You hear it before you see it… once the boat’s motor stops.
In the recreation hall, a group sits in a semi-circle of folding chairs, working through a folk standard on an array of guitars, mandolins, and banjos. After a few chord progressions, they pause and run it back. Behind them, people sunbathe on a wooden dock, play with children, and dive into the waters of Lake Winnipesaukee. Above, there’s barely a cloud in the sky.
Over the course of a week, campers, ranging from touring musicians with millions of Spotify streams to enthusiastic hobbyists, take courses and hop in and out of loose jam sessions. At “Band in a Box” workshops, campers bring their original compositions to an experienced house band, who flesh out each song and record the finished product. Each night, campers and staff gather for line dancing, karaoke, sing alongs, and all sorts of (wholesome) hijinks.
The camp is the result of a unique partnership between AMC and the Miles of Music organization. It’s a relationship that’s not only built on shared values, but the lasting friendship between camp founders Kristin Andreassen and Laura Cortese and Three Mile Island off-season manager Dinty Child. Along the way, they’ve brought musicians from around the world to the woods of New Hampshire and wrestled with an age-old question: How do you balance preserving tradition with welcoming new people and perspectives?
More than a decade since the camp’s founding, it’s an unfinished process. And that’s by design.
The Exact Same Thought
Dinty Child is a Three Mile Island, and Appalachian Mountain Club, lifer. His father was AMC President in the 1960s and growing up Child spent his summers vacationing on the island, before eventually working crew as a teenager. As an adult, Child brought his daughters here and has served as off-season manager for 16 years. During Miles of Music Island Camp, between boat rides to the mainland and maintenance jobs, Child stops to play with his young grandchildren, who are already getting their first memories in the outdoors.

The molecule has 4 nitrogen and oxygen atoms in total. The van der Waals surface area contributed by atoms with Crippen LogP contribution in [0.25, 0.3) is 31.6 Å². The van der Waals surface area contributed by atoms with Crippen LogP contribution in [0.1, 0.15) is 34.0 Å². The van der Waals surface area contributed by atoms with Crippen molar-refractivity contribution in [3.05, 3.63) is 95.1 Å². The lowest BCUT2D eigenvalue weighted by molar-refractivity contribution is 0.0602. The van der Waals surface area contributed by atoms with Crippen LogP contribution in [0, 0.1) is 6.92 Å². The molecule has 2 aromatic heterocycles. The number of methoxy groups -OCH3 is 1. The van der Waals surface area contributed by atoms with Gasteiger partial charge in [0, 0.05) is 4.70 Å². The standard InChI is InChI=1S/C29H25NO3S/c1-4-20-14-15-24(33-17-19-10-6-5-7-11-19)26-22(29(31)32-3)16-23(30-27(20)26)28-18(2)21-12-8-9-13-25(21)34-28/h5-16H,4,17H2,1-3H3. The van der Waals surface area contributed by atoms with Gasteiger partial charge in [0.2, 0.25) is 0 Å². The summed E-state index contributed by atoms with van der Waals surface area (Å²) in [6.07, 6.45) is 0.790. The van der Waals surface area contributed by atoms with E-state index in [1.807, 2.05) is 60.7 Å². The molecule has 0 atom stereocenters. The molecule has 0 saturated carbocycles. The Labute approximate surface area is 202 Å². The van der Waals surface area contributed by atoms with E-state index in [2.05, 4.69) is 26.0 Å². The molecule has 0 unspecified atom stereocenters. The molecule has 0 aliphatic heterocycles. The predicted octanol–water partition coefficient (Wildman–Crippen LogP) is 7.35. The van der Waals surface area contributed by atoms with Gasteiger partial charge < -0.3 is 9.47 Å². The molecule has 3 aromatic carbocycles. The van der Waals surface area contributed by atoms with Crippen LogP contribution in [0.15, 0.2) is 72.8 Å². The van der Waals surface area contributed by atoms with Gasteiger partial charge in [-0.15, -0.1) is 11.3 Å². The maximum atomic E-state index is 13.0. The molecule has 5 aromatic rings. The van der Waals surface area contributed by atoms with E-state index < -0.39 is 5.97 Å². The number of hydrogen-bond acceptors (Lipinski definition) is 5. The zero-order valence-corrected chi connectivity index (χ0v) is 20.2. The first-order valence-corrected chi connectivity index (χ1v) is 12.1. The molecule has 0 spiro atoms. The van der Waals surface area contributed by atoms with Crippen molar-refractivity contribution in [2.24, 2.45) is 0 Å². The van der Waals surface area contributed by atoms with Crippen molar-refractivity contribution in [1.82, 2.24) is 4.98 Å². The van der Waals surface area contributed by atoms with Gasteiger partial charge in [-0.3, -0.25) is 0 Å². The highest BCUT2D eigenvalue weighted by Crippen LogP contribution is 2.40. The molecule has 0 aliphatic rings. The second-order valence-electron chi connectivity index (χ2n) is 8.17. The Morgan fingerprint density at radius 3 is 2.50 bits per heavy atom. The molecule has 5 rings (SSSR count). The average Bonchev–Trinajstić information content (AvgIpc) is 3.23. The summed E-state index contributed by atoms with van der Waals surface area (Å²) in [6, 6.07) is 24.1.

He’s also an experienced musician, who’s spent years cutting his teeth in Boston-area roots and folk bands. It’s through this scene that Child became friends with Andreassen and Cortese. In the early 2000s, the three began playing shows with some of their other friends in a loose group of musicians called Subrosa. Andreassen and Cortese, both of whom had grown up attending music camps, were also toying with the idea of organizing a camp of their own.
In 2009, Child was awarded a small grant to bring Subrosa up to Three Mile Island for a musician’s retreat. While Andreassen and Cortese took separate boats over that first day, they each knew they’d found a home for their camp.
“We’re psyched to be here with 13 friends for a retreat, but this is a place for a music camp. We stepped off separately and just had the exact same thought,” says Cortese.
After securing an agreement with AMC’s Three Mile Island Committee, the pair started with a group of 60 musicians the following summer. They’ve slowly built up to 120 campers and staff, close to the island’s limit. While hosting a camp on a remote island brings unique logistical challenges, the community has largely embraced these limitations as a part of its culture. Rather than fret over the limited cell phone service, for example, the campers and staff are encouraged to simply keep technology out of sight.